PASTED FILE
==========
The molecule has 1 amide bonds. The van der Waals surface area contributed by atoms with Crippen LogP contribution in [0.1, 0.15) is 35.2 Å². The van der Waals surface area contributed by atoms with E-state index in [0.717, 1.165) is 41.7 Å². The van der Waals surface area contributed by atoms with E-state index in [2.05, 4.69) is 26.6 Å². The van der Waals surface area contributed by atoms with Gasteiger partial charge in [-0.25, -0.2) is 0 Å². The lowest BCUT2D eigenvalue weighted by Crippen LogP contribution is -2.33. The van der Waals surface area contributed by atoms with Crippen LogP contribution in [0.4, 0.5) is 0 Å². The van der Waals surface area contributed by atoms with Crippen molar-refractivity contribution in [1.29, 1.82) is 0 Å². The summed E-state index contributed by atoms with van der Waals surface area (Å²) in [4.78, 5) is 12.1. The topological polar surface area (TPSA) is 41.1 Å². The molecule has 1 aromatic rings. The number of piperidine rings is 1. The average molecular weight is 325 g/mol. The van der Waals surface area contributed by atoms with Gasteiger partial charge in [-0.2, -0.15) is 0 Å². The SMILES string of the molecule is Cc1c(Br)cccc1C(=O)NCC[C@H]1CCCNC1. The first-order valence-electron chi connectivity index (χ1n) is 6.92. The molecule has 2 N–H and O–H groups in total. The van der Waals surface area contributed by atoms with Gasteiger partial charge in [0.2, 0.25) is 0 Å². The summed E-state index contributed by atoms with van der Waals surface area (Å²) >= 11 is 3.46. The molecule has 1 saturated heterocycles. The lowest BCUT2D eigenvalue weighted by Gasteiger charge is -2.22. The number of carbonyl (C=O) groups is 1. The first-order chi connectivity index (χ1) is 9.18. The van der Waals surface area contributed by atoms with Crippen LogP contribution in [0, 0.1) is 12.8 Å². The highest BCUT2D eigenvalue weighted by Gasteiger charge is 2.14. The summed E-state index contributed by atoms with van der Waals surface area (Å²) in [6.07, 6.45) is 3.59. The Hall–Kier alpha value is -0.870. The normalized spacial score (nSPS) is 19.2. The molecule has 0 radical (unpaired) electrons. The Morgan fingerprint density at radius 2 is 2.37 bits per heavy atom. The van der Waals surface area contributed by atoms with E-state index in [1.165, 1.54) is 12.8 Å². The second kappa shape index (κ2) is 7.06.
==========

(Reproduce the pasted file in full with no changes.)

The molecule has 1 amide bonds. The van der Waals surface area contributed by atoms with Crippen LogP contribution in [0.1, 0.15) is 35.2 Å². The van der Waals surface area contributed by atoms with E-state index in [0.717, 1.165) is 41.7 Å². The van der Waals surface area contributed by atoms with E-state index in [2.05, 4.69) is 26.6 Å². The van der Waals surface area contributed by atoms with Gasteiger partial charge in [-0.25, -0.2) is 0 Å². The lowest BCUT2D eigenvalue weighted by Crippen LogP contribution is -2.33. The van der Waals surface area contributed by atoms with Crippen LogP contribution in [0.4, 0.5) is 0 Å². The van der Waals surface area contributed by atoms with Crippen molar-refractivity contribution in [1.29, 1.82) is 0 Å². The summed E-state index contributed by atoms with van der Waals surface area (Å²) in [4.78, 5) is 12.1. The topological polar surface area (TPSA) is 41.1 Å². The molecule has 1 aromatic rings. The number of piperidine rings is 1. The average molecular weight is 325 g/mol. The van der Waals surface area contributed by atoms with Gasteiger partial charge in [-0.2, -0.15) is 0 Å². The SMILES string of the molecule is Cc1c(Br)cccc1C(=O)NCC[C@H]1CCCNC1. The first-order valence-electron chi connectivity index (χ1n) is 6.92. The molecule has 2 N–H and O–H groups in total. The van der Waals surface area contributed by atoms with Gasteiger partial charge in [0.2, 0.25) is 0 Å². The summed E-state index contributed by atoms with van der Waals surface area (Å²) >= 11 is 3.46. The molecule has 1 saturated heterocycles. The lowest BCUT2D eigenvalue weighted by Gasteiger charge is -2.22. The number of carbonyl (C=O) groups is 1. The first-order chi connectivity index (χ1) is 9.18. The van der Waals surface area contributed by atoms with Crippen LogP contribution in [0, 0.1) is 12.8 Å². The highest BCUT2D eigenvalue weighted by Gasteiger charge is 2.14. The summed E-state index contributed by atoms with van der Waals surface area (Å²) in [6.07, 6.45) is 3.59. The Hall–Kier alpha value is -0.870. The normalized spacial score (nSPS) is 19.2. The molecule has 0 radical (unpaired) electrons. The Morgan fingerprint density at radius 2 is 2.37 bits per heavy atom. The van der Waals surface area contributed by atoms with E-state index in [1.165, 1.54) is 12.8 Å². The second kappa shape index (κ2) is 7.06.